Amazon looks a good bet for investors in 2013 as the online retailer continues its upward trajectory.
"Although they have had a very, very good year, they have some momentum behind them," said Sica, who has a small position in Amazon. "I think that they have such a good platform and I don't really see online commerce declining -- I see it advancing."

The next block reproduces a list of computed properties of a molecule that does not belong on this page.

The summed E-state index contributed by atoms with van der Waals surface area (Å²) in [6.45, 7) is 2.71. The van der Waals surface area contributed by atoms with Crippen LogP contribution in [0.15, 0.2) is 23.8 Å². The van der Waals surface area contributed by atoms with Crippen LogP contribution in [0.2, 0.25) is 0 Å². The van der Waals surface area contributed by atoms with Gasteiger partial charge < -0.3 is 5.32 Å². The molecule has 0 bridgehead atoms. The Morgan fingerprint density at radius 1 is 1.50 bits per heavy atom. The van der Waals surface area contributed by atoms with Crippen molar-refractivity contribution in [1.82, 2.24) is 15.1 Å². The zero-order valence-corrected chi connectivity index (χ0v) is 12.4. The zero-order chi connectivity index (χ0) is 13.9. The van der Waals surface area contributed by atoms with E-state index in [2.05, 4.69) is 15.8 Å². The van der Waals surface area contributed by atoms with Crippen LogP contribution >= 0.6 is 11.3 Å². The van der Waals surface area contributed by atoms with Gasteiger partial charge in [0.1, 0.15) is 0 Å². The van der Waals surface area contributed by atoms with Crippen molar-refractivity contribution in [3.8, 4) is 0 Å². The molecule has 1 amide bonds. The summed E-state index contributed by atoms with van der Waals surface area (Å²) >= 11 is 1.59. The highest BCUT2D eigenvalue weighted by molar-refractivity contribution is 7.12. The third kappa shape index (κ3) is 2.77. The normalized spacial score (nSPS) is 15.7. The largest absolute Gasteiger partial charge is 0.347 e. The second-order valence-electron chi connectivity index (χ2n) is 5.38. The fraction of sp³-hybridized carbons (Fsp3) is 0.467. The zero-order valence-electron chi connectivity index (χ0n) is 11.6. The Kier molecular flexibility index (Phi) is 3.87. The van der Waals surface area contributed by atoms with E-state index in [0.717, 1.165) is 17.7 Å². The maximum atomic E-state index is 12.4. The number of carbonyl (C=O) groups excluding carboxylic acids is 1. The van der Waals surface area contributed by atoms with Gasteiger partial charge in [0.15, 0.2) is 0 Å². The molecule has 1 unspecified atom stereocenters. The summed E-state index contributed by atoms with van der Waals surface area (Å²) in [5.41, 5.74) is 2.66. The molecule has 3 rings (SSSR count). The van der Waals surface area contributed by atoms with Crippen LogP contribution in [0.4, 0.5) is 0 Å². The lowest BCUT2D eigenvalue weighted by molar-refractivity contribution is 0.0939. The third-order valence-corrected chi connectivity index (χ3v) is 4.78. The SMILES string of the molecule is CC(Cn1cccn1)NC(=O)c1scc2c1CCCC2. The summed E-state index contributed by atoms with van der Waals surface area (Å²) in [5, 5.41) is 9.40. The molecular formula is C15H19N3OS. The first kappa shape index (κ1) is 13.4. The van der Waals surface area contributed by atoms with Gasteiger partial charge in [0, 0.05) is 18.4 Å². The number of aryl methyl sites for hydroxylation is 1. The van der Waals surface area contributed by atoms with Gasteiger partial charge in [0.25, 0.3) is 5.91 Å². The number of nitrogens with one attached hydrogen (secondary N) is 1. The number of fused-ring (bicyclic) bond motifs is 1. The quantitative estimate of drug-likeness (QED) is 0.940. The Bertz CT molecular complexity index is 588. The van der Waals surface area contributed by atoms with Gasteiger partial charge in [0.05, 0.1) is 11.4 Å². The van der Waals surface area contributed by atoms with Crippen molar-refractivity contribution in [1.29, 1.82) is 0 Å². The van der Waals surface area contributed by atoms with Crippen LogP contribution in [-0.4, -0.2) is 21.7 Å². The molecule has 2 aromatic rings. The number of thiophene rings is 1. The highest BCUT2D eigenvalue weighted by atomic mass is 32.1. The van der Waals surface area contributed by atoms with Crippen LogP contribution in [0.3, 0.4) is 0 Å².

Online retail sales are expected to grow 13.5% in 2013, according to recent research from FTI Consulting, surpassing $250 billion. That number is expected to top $460 billion in 2020.Set against this backdrop, Amazon continues to grow revenue at an impressive rate. The company's third-quarter sales climbed 27% year-over-year to reach $13.81 billion, boosted by a 36% hike in its Electronics and other General Merchandise (EGM) segment. Amazon's media revenue, which includes books, electronic content, DVDs and music, increased 11% compared to the prior year's quarter. An established holiday season and back-to-school heavyweight, Amazon's also perfectly positioned for a tough economy, as consumers seek out efficient comparison shopping. Crucially, the company is also harnessing the mobile device explosion, recently launching the latest version of its popular Amazon Mobile app for iOS devices, which can notify consumers when a products ships and is delivered. The app also offers daily notifications on Amazon's Lightning Deals. The Seattle-based company is also making progress with its Kindle Fire devices, which are chipping away at the market share of Apple's iPad in the tablet space, according to tech research giant IDC. The Kindle e-reader and Kindle Fire tablet, however, primarily bring consumers closer to Amazon's content and offerings such as its Amazon Prime shipping service. From Wine to Web Services, Amazon has a bewildering (and constantly growing) array of services in its portfolio, as the company seeks to expand its top line. Amazon's even playing in the alternative TV market, where its Instant Video is gaining share from market leader Netflix (NFLX), according to ChangeWave Research. Like most big retailers, though, Amazon's profit margins remain thin. The company's third-quarter earnings recently came in below Wall Street's expectations; not that analysts were concerned. Evercore Partners' Ken Sena recently added Amazon to the firm's "Conviction Buy List," citing the potential for Amazon Web Services (AWS) to deliver higher margins. A set of cloud-based services ranging from enterprise and mobile applications to big data and social games, AWS's growth is outpacing the industry, according to Sena, who predicts a 45% compound annual growth rate from 2012 to 2018. The analyst also sees retailer traction on Amazon's marketplace and the rollout of new distribution centers, which is nearing completion, as good news for margins. Sica cites Amazon's trailblazing status as key to its success, as well the ease with which consumers can use its many services. "They have some competitive advantages -- they were first in and they developed
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